A Fleming, Philippe de Commynes (c. 1445-1511), drew a portrait of Louis XI in his Memoires, a notable work of contemporaneous history.
Amongst all those I have ever known, the most skillful at extricating himself out of a disagreeable predicament in time of adversity was King Louis XI , the most humble person in terms of speech and manner and the prince who worked more than any other to gain to his cause any man who could serve him or who could be in a position to harm him. And he was not discouraged if a man he was trying to win over at first refused to cooperate, but he continued his persuasion by promising him many things and actually giving him money and dignities which he knew the other coveted….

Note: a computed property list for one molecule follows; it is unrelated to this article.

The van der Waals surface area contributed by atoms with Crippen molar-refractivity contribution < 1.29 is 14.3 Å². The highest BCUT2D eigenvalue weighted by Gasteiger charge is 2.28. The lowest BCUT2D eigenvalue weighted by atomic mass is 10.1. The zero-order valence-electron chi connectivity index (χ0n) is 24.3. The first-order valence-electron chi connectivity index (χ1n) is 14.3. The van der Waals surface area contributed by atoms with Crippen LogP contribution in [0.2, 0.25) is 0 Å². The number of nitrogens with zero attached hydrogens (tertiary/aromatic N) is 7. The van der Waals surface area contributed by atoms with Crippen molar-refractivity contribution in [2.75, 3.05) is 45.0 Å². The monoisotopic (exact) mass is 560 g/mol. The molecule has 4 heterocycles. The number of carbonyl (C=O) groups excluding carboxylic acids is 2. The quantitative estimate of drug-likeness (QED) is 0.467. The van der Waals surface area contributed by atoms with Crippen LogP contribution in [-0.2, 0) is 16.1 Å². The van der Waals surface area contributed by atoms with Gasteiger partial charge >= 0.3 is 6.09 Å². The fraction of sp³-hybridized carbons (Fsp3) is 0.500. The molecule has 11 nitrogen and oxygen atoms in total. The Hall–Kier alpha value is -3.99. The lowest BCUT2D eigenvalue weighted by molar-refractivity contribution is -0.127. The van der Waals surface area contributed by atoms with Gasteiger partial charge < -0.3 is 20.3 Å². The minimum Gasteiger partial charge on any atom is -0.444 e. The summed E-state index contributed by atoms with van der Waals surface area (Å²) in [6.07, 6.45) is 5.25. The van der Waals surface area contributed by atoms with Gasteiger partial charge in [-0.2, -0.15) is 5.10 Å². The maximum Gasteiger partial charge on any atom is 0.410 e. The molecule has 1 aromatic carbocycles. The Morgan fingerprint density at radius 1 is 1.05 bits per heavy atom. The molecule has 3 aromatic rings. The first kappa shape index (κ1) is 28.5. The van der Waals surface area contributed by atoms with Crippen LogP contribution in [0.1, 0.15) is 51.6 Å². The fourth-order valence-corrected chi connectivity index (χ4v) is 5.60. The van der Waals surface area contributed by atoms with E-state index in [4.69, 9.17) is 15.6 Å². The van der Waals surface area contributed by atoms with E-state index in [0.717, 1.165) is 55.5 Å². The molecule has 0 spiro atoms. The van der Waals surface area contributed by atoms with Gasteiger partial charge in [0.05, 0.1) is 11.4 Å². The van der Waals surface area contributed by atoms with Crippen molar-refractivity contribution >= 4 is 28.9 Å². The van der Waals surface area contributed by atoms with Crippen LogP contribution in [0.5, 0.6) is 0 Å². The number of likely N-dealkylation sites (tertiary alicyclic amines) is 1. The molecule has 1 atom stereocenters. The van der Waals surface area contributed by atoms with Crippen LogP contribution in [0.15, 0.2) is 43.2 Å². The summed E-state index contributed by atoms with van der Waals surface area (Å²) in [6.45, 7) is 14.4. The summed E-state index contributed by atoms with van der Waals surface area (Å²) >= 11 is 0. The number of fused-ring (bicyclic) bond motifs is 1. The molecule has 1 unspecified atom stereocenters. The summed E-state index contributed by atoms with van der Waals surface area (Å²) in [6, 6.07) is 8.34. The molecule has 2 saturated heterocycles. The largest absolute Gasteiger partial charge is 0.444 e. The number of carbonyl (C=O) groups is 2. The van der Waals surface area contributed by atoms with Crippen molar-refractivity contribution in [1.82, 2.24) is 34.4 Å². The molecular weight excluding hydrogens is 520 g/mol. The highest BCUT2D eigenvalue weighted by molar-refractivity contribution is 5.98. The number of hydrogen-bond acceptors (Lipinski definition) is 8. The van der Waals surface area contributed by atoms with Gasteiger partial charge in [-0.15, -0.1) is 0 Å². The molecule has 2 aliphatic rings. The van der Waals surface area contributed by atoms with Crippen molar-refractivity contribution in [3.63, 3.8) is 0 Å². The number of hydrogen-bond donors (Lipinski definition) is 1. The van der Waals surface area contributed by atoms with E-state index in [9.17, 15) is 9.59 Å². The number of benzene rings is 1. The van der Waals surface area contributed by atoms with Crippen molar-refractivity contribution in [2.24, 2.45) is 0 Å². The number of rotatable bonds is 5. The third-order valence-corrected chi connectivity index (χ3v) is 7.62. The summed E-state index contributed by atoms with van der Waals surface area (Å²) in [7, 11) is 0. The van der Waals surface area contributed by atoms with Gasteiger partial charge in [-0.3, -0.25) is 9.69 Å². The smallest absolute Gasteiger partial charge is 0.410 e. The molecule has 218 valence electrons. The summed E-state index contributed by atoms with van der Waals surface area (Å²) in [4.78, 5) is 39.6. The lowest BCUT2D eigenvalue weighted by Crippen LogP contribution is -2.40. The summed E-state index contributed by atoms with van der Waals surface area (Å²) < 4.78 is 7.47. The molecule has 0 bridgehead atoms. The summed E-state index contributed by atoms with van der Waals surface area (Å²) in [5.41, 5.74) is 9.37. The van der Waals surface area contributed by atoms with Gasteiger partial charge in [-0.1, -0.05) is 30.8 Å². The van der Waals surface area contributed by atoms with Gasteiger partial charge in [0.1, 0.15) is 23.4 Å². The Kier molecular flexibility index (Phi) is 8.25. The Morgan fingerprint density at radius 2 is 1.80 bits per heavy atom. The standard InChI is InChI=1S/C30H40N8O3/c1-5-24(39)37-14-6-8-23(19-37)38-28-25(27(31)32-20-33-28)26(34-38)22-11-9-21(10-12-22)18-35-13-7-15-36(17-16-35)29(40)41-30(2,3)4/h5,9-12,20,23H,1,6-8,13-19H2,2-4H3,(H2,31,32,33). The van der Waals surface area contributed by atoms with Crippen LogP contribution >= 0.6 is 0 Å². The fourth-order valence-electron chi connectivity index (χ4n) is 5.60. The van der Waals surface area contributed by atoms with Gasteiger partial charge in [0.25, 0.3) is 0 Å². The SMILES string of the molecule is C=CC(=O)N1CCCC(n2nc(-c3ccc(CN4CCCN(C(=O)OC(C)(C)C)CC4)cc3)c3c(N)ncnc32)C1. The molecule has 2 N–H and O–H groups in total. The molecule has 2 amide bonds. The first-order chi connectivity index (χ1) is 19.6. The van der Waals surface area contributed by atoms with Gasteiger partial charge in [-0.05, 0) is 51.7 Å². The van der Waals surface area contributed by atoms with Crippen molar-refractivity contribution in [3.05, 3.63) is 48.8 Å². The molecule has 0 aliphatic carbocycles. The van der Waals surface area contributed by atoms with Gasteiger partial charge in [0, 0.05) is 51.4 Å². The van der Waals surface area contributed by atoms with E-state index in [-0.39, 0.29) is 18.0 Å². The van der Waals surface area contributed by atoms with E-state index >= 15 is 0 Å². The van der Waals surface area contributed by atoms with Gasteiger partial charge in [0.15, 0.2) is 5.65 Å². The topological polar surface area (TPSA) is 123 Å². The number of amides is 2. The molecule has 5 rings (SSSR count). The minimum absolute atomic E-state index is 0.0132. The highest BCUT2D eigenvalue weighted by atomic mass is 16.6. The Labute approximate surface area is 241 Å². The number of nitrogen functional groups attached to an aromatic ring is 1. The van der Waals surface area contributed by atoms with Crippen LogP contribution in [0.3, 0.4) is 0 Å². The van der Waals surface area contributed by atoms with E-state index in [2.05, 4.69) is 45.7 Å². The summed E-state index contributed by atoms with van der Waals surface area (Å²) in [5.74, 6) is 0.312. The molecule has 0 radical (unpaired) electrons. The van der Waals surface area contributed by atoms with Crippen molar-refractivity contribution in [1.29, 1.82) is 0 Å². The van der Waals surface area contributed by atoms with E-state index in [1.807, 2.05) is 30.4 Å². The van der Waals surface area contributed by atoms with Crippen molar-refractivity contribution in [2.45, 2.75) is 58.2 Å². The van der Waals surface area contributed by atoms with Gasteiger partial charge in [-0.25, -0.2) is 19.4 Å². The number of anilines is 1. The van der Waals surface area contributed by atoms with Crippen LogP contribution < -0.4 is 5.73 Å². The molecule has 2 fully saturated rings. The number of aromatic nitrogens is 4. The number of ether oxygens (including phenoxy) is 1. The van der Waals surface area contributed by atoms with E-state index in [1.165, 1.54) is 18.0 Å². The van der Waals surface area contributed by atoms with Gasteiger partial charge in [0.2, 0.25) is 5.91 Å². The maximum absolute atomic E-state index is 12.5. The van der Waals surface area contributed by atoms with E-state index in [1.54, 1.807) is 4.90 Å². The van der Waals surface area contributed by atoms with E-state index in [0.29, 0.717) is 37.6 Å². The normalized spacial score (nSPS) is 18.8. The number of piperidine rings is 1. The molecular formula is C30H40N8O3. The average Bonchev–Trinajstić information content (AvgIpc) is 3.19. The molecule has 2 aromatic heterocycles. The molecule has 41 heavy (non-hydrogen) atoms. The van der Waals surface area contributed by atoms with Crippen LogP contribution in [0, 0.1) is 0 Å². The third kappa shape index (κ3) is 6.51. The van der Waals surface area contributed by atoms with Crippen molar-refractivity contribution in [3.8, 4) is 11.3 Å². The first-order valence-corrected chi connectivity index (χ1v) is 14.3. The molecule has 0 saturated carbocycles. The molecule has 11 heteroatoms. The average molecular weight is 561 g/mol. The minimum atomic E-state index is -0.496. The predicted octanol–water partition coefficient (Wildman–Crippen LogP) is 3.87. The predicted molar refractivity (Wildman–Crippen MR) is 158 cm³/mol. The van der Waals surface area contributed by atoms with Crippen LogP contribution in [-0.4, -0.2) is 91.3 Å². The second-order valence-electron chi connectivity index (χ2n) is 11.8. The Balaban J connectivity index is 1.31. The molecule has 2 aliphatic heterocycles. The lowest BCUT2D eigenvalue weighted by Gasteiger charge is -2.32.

He was naturally a friend to those of middle rank and an enemy of all the powerful lords who could do without him. No man ever gave ear to people to such an extent or inquired about so many matters as he did, or wished to make the acquaintance of so many persons. For indeed he knew everyone in a position of authority and of worthy character who lived in England, Spain, Portugal, Italy, in the territories of the Duke of Burgundy, and in Brittany, as well as he knew his own subjects. These methods and manners … saved the crown for him, in view of the enemies he had acquired for himself at the time of his accession to the throne.